When an independent contractor becomes an employee: A chain of events

by Oct 25, 2018CMMA Blog, WORKER CLASSIFICATION0 comments

Pumpkin spiced lattes! Babies! Generation Z (move over, Millennials)! What do they all have in common? They’re a constant reminder that there’s nothing so constant as change. With its ever-narrowing definition of an independent contractor, California is embarking on the real-time evolution of the gig economy. Here’s the chain of events a company and its workers might go through in response to such changes.

When the definition of an independent contractor narrows:

1. Companies reclassify employees… or not

When an independent contractor becomes an employee, her pay structure changes. Even if all the goodies afforded an employee (healthcare, time off, etc.) bring them close to their original pay in practice, their paycheck may look a lot smaller. That’s because it costs a lot more up front to have an employee and employers withhold taxes. While ICs are still responsible for paying taxes, they can also take advantage of many write-offs, which go out the window once they’re employees. Some employers like this structure, feeling it gives workers more ownership in the company’s success. Others say the structure makes their business model unsustainable.

In the latter case, they may restructure the job completely to avoid hiring more employees. Because often new laws precipitate more ways to get around those laws. Another way to avoid reclassifying is to simply operate business as usual and wait to be challenged. Especially in the case of smaller companies, history shows this could take years or not happen at all. Workers might not know or care about the changes. They may opt not to push out of fear or they may not be able to join together to get strong enough influence. This is a risky approach, but not unheard of.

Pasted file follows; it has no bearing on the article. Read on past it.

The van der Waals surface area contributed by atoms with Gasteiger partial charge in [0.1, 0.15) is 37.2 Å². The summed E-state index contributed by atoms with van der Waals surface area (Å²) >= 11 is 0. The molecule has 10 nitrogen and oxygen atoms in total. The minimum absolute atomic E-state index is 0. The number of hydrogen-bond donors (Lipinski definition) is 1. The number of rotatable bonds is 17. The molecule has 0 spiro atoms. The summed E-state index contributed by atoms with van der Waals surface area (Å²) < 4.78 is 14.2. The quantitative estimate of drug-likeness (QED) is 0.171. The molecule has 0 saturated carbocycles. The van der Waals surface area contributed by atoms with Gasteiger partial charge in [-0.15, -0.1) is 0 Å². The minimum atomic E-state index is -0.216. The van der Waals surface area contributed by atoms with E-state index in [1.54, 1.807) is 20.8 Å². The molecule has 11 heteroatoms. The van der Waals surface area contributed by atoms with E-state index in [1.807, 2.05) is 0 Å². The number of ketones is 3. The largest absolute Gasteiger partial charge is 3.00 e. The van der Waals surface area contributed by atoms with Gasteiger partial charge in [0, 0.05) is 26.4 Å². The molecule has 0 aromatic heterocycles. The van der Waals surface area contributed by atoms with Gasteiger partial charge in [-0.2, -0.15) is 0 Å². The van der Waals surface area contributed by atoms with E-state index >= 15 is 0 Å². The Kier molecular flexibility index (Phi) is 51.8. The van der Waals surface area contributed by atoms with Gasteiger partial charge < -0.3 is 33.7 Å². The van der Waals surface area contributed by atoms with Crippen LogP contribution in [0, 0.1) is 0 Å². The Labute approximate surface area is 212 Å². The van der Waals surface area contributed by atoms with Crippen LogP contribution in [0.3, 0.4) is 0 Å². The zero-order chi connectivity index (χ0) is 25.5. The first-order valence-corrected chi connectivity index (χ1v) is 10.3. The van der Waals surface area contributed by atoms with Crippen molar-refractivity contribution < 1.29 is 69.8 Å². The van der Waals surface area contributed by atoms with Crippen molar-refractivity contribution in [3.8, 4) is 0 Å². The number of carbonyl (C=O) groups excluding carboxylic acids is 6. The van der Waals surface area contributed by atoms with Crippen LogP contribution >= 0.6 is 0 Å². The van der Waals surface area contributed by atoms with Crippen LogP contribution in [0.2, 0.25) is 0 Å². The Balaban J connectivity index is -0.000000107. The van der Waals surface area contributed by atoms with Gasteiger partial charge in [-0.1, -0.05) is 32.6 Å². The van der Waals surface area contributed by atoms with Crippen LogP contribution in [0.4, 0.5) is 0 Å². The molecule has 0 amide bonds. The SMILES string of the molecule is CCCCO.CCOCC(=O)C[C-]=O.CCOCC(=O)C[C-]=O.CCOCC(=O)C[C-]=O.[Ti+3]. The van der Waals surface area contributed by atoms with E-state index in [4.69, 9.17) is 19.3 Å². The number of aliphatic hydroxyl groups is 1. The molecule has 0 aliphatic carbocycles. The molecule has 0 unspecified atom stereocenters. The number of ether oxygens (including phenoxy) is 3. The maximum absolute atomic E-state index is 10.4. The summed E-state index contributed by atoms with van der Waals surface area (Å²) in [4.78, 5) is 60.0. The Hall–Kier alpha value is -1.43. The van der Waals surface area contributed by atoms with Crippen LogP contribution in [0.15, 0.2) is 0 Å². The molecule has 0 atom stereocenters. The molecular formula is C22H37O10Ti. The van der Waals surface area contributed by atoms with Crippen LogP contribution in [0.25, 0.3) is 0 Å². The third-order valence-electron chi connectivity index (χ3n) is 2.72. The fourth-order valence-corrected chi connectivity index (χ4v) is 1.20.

2. Workers quit or stay

Once employers make their choice, employees make their own. If companies do decide to reclassify workers as employees, they then decide if the situation works for them. If not, they often quit (as we discussed in our last post ). Some stay, preferring the stability that comes with being an employee.  Some may even get promoted under the new arrangement, as this article talks about in the case of Matthew Johnson, who’d been driving for several companies before becoming an employee at Perennial. With a greater presence at the office and familiarity with the ins and outs of his company, Johnson was able to make helpful suggestions that earned him new responsibilities and a promotion.

Many employers and workers alike viewed the previous arrangement as a symbiotic relationship that worked well for both the business owners and the workers they employed. So if their bottom line becomes unacceptable, workers may tap out and either increase work for their other clients or look for different work altogether.

3. Everything changes

No matter what happens, everything will change. This latest evolution in the economy will be replaced with another, which will upend the last. And so it goes. Again and again and again.  Tell it to the Gen Zer who has never burned a CD before. She still thinks she’s going to be young forever.


Note: Can’t get enough? We’ve covered misclassification in depth. See more here .

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